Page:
This grill pan has ridges along the bottom which give those lovely sear marks to your steak while allowing the fat to drip away, and has deep sides to minimize splatters.
It also features a comfortable silicone over stainless steel handle.
Best Pans For Cooking Steak - Buyers Guide
Our buying guide concentrates on steak served up straight. By the end of our guide and FAQ section, you will know exactly how to prevent your steak sticking to the pan and how to prevent it drying out. We cover frying pans, and grill pans and skillets.
(A skillet is simply a pan with slanted sides. The slanted sides mean it’s perfect for stir frying, or when you’re moving ingredients around a lot in the pan.)
First let’s take a look at your good old frying pan. Your typical frying pan is usually made from aluminium or stainless steel and can feature a non-stick coating.
Aluminium is one of the best metals for conducting heat - far better than stainless steel in fact. This means aluminium will brown the sides of the steak more quickly, sealing in the juices right away! Aluminium also heats evenly across the surface of the pan.
There’s a particular aluminium which is a far superior frying pan material than your standard aluminium, and that’s anodized aluminium. It’s a better heat conductor than stainless steel, and it’s also scratch-resistant. Although it’s very strong, it's also surprisingly lightweight. The drawback is that it takes a little longer to heat than other materials.
Stainless steel frying pans are generally more expensive than your aluminium ones. Stainless steel pans are sturdy, durable and cheap. They maintain their heat well, which results in even cooking and is great for searing your steak.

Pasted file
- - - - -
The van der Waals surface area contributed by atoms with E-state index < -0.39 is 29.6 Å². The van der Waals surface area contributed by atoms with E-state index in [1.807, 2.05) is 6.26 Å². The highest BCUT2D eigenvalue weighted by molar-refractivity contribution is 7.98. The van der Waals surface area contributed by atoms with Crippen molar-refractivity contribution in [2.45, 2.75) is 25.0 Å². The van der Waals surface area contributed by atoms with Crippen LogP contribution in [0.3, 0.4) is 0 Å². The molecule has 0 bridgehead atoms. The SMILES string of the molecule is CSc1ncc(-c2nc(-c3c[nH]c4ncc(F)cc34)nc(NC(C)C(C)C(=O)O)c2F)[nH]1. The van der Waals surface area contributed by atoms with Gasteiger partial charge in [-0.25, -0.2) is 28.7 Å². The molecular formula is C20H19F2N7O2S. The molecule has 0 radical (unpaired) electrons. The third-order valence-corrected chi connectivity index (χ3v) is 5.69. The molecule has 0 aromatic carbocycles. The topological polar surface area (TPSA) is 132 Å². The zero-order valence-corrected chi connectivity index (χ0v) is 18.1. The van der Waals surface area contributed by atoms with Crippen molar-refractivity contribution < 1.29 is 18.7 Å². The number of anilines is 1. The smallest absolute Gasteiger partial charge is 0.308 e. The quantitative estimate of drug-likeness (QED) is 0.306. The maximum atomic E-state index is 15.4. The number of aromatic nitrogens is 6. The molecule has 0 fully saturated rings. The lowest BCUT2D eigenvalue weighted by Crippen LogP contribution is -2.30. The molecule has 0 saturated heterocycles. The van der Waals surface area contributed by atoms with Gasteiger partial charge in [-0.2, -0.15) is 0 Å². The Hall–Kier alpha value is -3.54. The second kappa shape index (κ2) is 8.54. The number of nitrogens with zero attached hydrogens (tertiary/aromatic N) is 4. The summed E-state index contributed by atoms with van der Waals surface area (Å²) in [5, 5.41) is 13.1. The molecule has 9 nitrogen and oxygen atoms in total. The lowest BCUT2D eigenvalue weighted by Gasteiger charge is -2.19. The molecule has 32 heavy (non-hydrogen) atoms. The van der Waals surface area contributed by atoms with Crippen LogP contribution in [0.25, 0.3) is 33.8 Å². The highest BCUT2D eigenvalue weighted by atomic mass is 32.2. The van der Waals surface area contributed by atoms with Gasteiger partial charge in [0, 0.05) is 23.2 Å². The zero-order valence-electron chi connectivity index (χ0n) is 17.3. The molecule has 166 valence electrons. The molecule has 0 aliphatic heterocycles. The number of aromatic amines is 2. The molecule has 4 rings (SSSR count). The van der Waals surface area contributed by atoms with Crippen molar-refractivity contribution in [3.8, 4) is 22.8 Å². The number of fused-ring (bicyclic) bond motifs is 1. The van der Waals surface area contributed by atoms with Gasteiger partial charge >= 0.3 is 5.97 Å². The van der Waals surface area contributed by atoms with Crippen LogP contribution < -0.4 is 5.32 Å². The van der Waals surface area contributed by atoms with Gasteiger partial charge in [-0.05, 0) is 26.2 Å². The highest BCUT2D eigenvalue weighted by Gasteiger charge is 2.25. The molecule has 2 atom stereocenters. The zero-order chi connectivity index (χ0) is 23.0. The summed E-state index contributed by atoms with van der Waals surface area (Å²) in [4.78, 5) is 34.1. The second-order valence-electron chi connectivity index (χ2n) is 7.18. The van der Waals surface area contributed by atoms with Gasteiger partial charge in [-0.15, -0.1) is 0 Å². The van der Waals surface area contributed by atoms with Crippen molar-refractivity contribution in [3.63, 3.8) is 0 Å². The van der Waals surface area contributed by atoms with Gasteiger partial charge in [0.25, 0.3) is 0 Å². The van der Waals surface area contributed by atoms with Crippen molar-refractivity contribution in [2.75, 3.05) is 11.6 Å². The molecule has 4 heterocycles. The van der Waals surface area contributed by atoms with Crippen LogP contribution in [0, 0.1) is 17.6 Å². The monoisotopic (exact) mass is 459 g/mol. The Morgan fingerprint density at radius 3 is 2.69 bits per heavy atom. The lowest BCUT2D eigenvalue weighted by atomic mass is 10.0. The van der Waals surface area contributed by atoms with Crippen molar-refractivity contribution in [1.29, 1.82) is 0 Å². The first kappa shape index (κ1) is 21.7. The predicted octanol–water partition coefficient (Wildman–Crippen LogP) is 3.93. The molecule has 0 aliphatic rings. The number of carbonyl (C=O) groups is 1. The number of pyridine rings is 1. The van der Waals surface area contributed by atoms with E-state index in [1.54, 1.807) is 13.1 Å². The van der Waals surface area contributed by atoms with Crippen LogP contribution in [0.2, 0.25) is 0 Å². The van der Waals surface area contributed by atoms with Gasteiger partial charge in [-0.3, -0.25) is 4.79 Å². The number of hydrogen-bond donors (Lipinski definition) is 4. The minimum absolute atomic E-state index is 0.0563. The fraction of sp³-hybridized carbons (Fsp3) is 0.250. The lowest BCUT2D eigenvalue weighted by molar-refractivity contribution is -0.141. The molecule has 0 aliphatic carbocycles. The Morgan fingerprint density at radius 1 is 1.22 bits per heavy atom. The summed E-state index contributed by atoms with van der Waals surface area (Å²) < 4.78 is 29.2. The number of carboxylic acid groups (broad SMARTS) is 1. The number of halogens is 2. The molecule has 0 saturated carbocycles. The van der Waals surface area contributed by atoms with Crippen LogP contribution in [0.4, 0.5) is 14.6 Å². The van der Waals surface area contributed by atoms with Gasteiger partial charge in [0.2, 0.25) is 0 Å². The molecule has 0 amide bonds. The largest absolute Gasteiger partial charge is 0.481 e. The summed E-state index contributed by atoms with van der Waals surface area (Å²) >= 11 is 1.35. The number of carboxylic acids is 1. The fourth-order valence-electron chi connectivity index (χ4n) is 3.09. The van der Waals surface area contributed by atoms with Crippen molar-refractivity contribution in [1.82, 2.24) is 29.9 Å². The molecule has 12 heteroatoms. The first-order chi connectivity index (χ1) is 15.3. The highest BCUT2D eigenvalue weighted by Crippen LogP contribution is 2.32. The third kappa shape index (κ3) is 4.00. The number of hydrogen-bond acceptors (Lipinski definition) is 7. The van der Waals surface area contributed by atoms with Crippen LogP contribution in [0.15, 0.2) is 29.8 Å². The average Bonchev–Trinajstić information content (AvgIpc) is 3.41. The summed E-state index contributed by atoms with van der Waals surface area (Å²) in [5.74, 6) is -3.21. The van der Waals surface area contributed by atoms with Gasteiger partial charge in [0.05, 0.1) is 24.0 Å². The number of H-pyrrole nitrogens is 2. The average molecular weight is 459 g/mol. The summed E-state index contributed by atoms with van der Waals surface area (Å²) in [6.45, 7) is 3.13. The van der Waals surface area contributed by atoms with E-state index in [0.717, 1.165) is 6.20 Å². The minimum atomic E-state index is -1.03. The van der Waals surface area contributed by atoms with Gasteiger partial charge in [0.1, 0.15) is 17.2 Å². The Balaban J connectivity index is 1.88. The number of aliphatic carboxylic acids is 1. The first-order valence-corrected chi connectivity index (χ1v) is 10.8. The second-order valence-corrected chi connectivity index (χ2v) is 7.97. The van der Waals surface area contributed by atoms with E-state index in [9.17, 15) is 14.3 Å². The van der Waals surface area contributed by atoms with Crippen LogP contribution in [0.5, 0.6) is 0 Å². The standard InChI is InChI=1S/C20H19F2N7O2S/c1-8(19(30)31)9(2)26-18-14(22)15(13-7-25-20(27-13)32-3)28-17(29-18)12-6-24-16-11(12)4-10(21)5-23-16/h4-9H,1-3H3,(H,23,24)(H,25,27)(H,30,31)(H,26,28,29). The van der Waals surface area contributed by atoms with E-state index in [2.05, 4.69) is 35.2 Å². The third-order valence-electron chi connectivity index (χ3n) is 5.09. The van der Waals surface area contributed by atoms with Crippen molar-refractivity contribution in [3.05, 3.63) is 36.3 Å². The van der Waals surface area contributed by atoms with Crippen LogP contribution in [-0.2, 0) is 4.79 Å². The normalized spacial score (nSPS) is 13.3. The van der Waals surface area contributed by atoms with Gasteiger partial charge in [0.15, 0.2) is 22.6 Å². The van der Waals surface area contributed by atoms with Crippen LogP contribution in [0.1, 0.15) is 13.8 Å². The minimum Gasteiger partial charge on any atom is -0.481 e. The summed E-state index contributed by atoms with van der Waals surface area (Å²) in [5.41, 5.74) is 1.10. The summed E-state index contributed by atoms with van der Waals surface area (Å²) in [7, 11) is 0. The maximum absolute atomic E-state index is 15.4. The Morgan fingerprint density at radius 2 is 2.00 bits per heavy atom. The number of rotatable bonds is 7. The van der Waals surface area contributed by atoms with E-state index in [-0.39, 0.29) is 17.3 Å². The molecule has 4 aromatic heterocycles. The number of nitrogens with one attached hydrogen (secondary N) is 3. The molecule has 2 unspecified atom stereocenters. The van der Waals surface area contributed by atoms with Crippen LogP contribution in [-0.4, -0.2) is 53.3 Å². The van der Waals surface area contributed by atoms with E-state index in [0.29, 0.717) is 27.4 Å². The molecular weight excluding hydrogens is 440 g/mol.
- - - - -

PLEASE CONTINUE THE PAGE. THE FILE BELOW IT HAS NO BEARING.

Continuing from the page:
Stainless steel pans are better for novice cooks, since they adjust to temperature changes quickly.
Frying pans usually feature a non-stick coating, commonly known as Teflon. It’s popularity is drawn from how easy it is to clean, due to its smooth surface meaning ingredients do not stick to the pan. It requires little oil or butter, making it a healthier way for you to cook your steak.
Originally Teflon got its non stick properties from a toxic, nearly indestructible chemical, usually referred to as PFOA. These days however, Teflon and similar brands are PFOA free. If you’re unsure or worried, we recommend reading the label.
Grill pans are usually either made from aluminium with a non-stick surface, or they are cast iron. A cast iron grill pan gets extremely hot and also retains heat for a long time, so if you decided to cook a well done steak, the heat is unlikely to dissipate too much when the steak hits the plate.
Some cast iron grill pans come already seasoned. Seasoning of cookware is the process of treating the surface with heated fat in order to make a corrosion-resistant and stick-resistant coating.
The drawbacks to a cast iron grill pan are that it takes longer to heat up than a stainless steel pan, and that they’re more susceptible to hot spots.
As you can see by now, there are pros and cons to each of the materials used for making pans. You will have to weigh them up against your personal requirements. Consequently our top 5 featured pans offer options across the board.
In general, a grill pan is a better choice than a frying pan. Not just because you can grill outdoors but also because it’s that much healthier. Foods absorb a lot of fat when fried, even with low fat foods. When your steak is grilled however, the fats get extracted from the meat.
Whatever pan you go for, be sure it’s a heavy duty one with a thick base. A thick base allows it to absorb and distribute heat more evenly than a thinner pan, and will do away with “hot spots”. All the pans in our top 5 have that thick base.
Best Pans For Cooking Steak Frequently Asked Questions
How do you choose a good steak?
For a special occasion, choose a fillet steak. It’s the most prized of cuts. Although it’s very thick, it’s also the leanest and most tender. It comes from the lower middle of the back, and it's so tender because it does the least work. It tends to be more difficult to cook because it’s thicker.